Article

Intimate Partner Violence and Incident Depressive Symptoms and Suicide Attempts: A Systematic Review of Longitudinal Studies

London School of Hygiene & Tropical Medicine, London, United Kingdom.
PLoS Medicine (Impact Factor: 14). 05/2013; 10(5):e1001439. DOI: 10.1371/journal.pmed.1001439
Source: PubMed

ABSTRACT Depression and suicide are responsible for a substantial burden of disease globally. Evidence suggests that intimate partner violence (IPV) experience is associated with increased risk of depression, but also that people with mental disorders are at increased risk of violence. We aimed to investigate the extent to which IPV experience is associated with incident depression and suicide attempts, and vice versa, in both women and men.
We conducted a systematic review and meta-analysis of longitudinal studies published before February 1, 2013. More than 22,000 records from 20 databases were searched for studies examining physical and/or sexual intimate partner or dating violence and symptoms of depression, diagnosed major depressive disorder, dysthymia, mild depression, or suicide attempts. Random effects meta-analyses were used to generate pooled odds ratios (ORs). Sixteen studies with 36,163 participants met our inclusion criteria. All studies included female participants; four studies also included male participants. Few controlled for key potential confounders other than demographics. All but one depression study measured only depressive symptoms. For women, there was clear evidence of an association between IPV and incident depressive symptoms, with 12 of 13 studies showing a positive direction of association and 11 reaching statistical significance; pooled OR from six studies = 1.97 (95% CI 1.56-2.48, I (2) = 50.4%, p heterogeneity = 0.073). There was also evidence of an association in the reverse direction between depressive symptoms and incident IPV (pooled OR from four studies = 1.93, 95% CI 1.51-2.48, I (2) = 0%, p = 0.481). IPV was also associated with incident suicide attempts. For men, evidence suggested that IPV was associated with incident depressive symptoms, but there was no clear evidence of an association between IPV and suicide attempts or depression and incident IPV.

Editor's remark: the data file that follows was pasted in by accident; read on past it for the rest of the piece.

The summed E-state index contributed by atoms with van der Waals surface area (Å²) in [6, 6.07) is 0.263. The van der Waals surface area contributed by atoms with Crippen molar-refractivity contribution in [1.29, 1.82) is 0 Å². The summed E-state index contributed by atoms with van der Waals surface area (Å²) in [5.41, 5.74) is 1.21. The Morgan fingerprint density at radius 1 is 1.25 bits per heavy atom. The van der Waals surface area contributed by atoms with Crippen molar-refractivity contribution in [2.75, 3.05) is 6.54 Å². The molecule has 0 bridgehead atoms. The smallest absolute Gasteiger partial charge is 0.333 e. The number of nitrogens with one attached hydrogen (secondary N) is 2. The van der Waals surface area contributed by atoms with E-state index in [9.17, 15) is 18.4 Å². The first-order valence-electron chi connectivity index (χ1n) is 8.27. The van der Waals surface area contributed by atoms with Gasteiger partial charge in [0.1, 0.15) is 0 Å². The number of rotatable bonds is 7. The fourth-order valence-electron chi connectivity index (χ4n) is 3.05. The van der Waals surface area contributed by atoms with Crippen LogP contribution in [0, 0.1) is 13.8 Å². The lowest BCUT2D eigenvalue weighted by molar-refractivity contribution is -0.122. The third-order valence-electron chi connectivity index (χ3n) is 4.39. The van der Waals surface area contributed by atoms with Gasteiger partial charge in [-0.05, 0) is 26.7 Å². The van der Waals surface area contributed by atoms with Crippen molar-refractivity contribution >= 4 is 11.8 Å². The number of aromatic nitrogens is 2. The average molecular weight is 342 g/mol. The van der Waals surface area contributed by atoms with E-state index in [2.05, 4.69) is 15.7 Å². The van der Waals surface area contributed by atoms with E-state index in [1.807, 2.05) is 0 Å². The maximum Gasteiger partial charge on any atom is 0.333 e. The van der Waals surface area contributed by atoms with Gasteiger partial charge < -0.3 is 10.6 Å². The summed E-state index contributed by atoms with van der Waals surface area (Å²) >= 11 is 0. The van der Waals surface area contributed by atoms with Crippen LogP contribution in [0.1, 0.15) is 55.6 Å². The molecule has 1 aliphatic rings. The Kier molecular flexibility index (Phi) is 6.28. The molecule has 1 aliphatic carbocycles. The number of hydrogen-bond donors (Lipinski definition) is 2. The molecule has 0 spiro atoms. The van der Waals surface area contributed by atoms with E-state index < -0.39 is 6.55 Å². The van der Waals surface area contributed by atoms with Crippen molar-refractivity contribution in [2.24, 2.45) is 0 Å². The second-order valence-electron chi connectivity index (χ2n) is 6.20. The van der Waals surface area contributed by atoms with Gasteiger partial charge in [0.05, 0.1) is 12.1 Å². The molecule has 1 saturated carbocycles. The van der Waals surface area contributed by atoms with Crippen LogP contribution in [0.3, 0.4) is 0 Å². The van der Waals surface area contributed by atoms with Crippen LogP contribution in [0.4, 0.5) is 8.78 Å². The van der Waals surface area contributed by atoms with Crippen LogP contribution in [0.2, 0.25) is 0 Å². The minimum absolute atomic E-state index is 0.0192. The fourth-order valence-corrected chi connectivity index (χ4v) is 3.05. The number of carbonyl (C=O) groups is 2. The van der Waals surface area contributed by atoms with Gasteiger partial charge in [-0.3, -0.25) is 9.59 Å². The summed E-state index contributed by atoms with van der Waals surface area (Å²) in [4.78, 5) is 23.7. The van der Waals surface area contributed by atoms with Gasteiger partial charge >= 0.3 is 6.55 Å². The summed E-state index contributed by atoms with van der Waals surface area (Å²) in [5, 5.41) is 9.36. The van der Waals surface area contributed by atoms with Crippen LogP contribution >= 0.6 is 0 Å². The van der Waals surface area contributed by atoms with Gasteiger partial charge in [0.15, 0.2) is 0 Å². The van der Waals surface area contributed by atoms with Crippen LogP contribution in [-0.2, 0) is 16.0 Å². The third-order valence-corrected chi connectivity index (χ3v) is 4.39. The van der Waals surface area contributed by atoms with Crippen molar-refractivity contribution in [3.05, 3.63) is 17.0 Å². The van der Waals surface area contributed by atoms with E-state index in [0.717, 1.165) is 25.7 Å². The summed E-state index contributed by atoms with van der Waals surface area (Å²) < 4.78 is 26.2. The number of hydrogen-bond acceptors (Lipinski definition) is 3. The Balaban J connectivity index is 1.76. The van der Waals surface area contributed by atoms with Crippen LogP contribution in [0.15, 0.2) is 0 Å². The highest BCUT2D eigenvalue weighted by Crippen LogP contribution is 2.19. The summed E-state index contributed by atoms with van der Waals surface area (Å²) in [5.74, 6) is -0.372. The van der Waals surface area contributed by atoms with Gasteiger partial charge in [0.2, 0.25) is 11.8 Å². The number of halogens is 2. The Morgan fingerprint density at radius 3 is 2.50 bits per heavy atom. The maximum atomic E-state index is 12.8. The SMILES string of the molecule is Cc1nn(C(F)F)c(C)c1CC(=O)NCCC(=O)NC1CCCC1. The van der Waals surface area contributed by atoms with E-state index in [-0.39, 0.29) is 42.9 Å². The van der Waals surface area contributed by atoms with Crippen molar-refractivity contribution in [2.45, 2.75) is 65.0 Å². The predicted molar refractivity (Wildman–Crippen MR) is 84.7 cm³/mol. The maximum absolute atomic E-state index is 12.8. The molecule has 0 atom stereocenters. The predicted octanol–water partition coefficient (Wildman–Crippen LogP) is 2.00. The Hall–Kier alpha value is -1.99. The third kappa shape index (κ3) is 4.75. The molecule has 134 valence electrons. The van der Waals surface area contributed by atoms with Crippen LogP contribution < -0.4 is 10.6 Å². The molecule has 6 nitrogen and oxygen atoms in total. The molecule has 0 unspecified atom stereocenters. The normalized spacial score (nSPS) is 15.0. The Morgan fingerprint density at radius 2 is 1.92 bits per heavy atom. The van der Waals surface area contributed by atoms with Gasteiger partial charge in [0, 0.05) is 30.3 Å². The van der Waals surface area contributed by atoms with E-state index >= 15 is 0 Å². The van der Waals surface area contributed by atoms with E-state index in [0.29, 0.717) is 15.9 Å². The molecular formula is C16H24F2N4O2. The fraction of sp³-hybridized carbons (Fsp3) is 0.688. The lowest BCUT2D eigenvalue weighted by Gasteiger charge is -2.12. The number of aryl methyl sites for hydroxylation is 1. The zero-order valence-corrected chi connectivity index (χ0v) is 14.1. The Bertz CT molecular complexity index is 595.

In women, IPV was associated with incident depressive symptoms, and depressive symptoms with incident IPV. IPV was associated with incident suicide attempts. In men, few studies were conducted, but evidence suggested IPV was associated with incident depressive symptoms. There was no clear evidence of association with suicide attempts. Please see later in the article for the Editors' Summary.

Full-text

Available from: Loraine J Bacchus, May 28, 2015
1 Follower
 · 
103 Views
  • Source
    [Show abstract] [Hide abstract]
    ABSTRACT: This research is an examination of the predictive validity of the Lethality Screen, a tool used in conjunction with the Lethality Assessment Program (LAP). This intimate partner violence (IPV) risk assessment is an 11-item version of the Danger Assessment (DA) that was designed to be user-friendly for first responders and to maximize sensitivity. Participants (N = 254) were recruited into the study at the scene of police-involved IPV incidents in one Southwestern state and subsequently participated in two structured telephone interviews approximately 7 months apart. These analyses provide evidence that the Lethality Screen has considerable sensitivity (92%-93%) and a high negative predictive value (93%-96%) for near lethal and severe violence. However, specificity was low (21%). The Lethality Screen also has good agreement with the DA and IPV survivors' perception of risk. The high sensitivity and low specificity should be considered carefully when determining whether the Lethality Screen is appropriate for particular areas of practice with IPV survivors and/or perpetrators. © The Author(s) 2015.